Dave Lenton
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Originally posted by Marilyn de Queiroz:
I think everyone has faith in someone or something. I have faith in the chair I'm sitting in that it won't collapse while I'm sitting in it. I have less faith in email, that when I send it the recipient will actually receive it.



I'm not sure everyone has this kind of faith. A person who takes the faith based route is effectively saying "I will act as if X is 100% true". An alternative view point is to take a statistical approach. This view can say "I think its 99% likely that the chair will not collapse", and "I think its 99% likely that my email will get through". By this view a person takes risks according to the highest probability (by sitting on the chair without using a safety harness), but always holds in the back of their mind the idea that things may not work out quite as planned.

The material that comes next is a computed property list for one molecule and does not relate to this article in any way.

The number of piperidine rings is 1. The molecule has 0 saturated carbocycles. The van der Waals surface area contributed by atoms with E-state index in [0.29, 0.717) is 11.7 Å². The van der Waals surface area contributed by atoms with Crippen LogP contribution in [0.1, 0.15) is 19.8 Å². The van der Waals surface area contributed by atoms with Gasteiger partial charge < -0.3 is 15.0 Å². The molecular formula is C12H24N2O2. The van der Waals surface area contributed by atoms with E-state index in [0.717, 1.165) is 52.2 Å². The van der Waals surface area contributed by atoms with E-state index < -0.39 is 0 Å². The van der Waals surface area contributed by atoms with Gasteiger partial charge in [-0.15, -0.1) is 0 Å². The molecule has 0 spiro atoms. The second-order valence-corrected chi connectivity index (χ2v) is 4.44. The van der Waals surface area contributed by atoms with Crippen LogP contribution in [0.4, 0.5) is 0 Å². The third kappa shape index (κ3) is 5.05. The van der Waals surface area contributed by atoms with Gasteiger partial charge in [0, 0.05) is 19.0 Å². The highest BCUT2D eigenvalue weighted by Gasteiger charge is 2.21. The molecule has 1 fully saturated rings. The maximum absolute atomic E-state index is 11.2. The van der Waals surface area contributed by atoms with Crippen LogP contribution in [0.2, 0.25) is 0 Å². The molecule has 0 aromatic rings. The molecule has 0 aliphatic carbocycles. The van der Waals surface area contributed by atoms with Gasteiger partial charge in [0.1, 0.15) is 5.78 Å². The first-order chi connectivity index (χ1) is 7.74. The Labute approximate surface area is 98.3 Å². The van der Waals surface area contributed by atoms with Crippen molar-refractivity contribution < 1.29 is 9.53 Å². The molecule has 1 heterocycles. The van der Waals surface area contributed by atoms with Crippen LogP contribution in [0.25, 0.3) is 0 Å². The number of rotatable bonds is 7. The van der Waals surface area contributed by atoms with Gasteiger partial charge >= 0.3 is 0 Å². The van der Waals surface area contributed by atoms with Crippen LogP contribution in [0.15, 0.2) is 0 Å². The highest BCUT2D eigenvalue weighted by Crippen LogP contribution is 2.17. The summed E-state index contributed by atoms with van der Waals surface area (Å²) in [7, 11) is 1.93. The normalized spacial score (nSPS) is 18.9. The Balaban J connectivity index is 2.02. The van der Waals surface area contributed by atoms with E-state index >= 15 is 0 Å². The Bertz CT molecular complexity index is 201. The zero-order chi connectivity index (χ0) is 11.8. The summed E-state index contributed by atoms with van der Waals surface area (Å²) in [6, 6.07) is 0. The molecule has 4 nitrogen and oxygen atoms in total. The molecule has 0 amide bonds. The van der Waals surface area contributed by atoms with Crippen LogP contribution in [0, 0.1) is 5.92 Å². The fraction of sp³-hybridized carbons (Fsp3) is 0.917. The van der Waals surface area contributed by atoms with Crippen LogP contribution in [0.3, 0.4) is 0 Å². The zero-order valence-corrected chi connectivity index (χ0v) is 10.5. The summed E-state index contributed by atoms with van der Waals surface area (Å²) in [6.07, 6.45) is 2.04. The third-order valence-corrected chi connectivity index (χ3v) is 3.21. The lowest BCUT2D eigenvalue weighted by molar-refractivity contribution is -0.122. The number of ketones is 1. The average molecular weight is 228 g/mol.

In every day situations there isn't much practical difference between the views - both the faith based dualistic true-or-false and the statistical probability positions will probably result in the same actions being taken, but perhaps the latter view will allow for more flexibility in situations where the unexpected happens. When a person has faith that something will happen and it doesn't, the entire faith system can be shaken, possibly leading to considerable upset by that person. "Its not fair - that chair has never collapsed before. I can't believe it, what have I done to deserve this?". The person taking the statistical approach may with to reconsider his/her process of assigning odds, but are perhaps more likely to think "Oh well, my chair has just collapsed, but that's the way it goes - at some point the one-in-a-hundred chance thing is going to happen to me".